For what it’s worth, the additional expense of eating gluten-free (which I basically did for a long time, even after leaving the fanatical SCD) is minor. Rice pasta is pricey but rice itself is cheap, and in a pinch I could have been making a lot more straight-up rice and still been eating filling, tasty foods. And I wouldn’t take a dietmonger’s advice on how to eat G-free to lose weight as normal behavior among people who don’t eat gluten – a great many people are not embarrassed about our needs and would never throw a cookie on the floor because somehow that would be less rude than just politely saying “no thanks.” And only assholes are annoyed because their friends, family, or guests have allergies. Get better friends.
Ironically, the people who may benefit most from the current vogue are those who have been G-free all along. The proliferation of gluten-free products has made life for a full-blown celiac easier than it’s ever been, and a greater awareness of gluten-related disorders has more celiac patients getting diagnosed than ever before. (There are still thought to be millions of undiagnosed cases in the United States.) Let’s hope those gains aren’t erased when the conventional wisdom shifts again and we leave this diet craze behind us.
This is a major reason I’m writing this post. I suspect Engber has not personally been gluten-intolerant, or made meals regularly with someone who is. That proliferation of products means that if you truly cannot eat wheat, your life is now SO MUCH EASIER than it was 5 or 10 years ago. And going after gluten-free products as superfluous seems misdirected. People DO benefit immensely from the widespread and ready availability of those foods. Maybe only 1% of people, but that’s still a lot of people. I frankly do not care if those foods are so much more available now because there was a fad diet that made them popular.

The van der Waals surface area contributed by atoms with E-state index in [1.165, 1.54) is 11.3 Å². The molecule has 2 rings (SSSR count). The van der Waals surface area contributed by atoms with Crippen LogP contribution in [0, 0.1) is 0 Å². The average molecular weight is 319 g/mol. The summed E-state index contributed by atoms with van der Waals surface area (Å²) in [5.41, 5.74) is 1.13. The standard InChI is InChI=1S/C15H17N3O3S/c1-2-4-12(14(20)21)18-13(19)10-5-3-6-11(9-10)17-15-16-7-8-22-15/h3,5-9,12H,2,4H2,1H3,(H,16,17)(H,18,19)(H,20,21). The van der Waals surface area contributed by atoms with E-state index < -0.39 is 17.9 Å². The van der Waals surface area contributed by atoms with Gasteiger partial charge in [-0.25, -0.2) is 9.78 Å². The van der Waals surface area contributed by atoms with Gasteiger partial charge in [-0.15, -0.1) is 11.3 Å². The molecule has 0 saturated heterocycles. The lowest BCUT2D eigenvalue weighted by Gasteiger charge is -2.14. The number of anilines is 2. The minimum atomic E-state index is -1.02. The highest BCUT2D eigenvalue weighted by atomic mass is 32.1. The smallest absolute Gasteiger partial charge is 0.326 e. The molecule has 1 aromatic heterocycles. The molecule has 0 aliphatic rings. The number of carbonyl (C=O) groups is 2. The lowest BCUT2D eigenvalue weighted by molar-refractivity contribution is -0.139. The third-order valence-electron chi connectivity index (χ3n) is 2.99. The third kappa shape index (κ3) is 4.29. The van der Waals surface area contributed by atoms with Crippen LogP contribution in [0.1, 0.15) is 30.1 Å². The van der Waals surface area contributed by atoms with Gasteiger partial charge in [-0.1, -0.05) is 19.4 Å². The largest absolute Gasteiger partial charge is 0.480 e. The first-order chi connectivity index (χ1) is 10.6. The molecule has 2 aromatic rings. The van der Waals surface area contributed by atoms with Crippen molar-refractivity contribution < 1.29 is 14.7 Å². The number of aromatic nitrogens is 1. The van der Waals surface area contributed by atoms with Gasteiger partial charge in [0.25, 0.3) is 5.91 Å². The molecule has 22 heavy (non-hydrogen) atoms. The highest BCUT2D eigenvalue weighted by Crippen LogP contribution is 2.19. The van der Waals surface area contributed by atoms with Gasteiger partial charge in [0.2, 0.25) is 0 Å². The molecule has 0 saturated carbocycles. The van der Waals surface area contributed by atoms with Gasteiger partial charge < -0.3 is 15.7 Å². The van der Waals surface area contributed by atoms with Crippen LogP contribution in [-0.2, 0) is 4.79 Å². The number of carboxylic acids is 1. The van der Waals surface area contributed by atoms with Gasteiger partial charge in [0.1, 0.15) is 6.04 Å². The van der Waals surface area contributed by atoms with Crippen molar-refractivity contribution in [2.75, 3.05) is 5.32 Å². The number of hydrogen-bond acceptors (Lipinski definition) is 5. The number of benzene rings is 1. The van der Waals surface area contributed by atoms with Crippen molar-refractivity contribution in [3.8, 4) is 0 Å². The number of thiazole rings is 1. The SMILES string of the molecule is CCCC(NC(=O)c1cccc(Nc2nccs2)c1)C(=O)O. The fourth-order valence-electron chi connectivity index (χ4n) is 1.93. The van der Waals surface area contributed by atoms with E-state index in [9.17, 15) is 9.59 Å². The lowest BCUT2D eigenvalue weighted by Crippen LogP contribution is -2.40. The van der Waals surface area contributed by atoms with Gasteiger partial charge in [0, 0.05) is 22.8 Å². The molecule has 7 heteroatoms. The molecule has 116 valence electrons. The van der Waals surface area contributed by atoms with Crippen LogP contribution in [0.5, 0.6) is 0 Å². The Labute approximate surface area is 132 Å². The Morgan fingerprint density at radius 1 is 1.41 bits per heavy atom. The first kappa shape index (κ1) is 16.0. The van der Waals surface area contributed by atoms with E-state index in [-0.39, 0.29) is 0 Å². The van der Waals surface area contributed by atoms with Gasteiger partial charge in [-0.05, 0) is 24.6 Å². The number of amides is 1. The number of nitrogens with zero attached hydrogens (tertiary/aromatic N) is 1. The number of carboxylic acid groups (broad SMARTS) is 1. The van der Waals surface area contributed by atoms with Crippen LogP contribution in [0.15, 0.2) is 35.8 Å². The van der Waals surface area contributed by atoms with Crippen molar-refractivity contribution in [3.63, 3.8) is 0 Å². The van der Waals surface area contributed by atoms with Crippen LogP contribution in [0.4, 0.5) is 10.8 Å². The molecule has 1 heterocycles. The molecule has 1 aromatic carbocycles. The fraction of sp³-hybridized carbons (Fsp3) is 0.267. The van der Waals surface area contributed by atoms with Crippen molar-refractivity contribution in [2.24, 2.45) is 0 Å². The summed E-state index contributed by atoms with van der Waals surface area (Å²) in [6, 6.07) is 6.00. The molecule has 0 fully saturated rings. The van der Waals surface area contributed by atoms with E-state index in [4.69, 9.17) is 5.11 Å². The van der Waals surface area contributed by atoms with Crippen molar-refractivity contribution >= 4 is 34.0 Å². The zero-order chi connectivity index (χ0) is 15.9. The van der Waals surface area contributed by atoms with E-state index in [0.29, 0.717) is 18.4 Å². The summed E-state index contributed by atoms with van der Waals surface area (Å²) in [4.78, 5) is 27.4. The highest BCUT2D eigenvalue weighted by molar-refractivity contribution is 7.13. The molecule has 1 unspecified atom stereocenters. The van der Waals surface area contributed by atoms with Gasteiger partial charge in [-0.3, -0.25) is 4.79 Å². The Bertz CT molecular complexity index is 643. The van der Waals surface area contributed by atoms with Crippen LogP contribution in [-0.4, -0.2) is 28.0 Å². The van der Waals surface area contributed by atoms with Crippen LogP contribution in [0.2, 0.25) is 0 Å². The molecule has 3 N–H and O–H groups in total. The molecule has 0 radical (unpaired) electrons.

The diet mentality goes much deeper than gluten-free, or lactose-intolerant, or whatever-the-hell is the latest not-well-tolerated food (that might or might not follow the latest diet craze that eliminated that same food). Dieting is socially pervasive, and predicated on this weird systemic belief that we are all incredibly unhealthy and that that makes us bad people. (Oh and unattractive, which makes us even worse people.) Self-denial is penance. If you try to point out that we are living longer, healthier lives than ever, they want to plug up their ears and yell LALALALA. Oh and Daniel Engber, I’m sure the continuation of these mindsets and promotion of fad diets has nothing whatsoever to do with anyone in your line of work. Just saying. (Though I don’t mean you. You’re pretty okay.)
* The title annoys me, though. No, we are not being “too tolerant of gluten-intolerance.” People deserve compassion and, yes, tolerance for their needs and choices. What are you going to do, shame someone for not eating gluten?
** The motto of people on the SCD is “fanatical adherence.” Not even joking.
**** There is something to the gut flora argument, however. Even post-SCD but still gluten-free, my microbes were not happy campers. Well, some of them were. Just not the ones I wanted. Anecdatal support!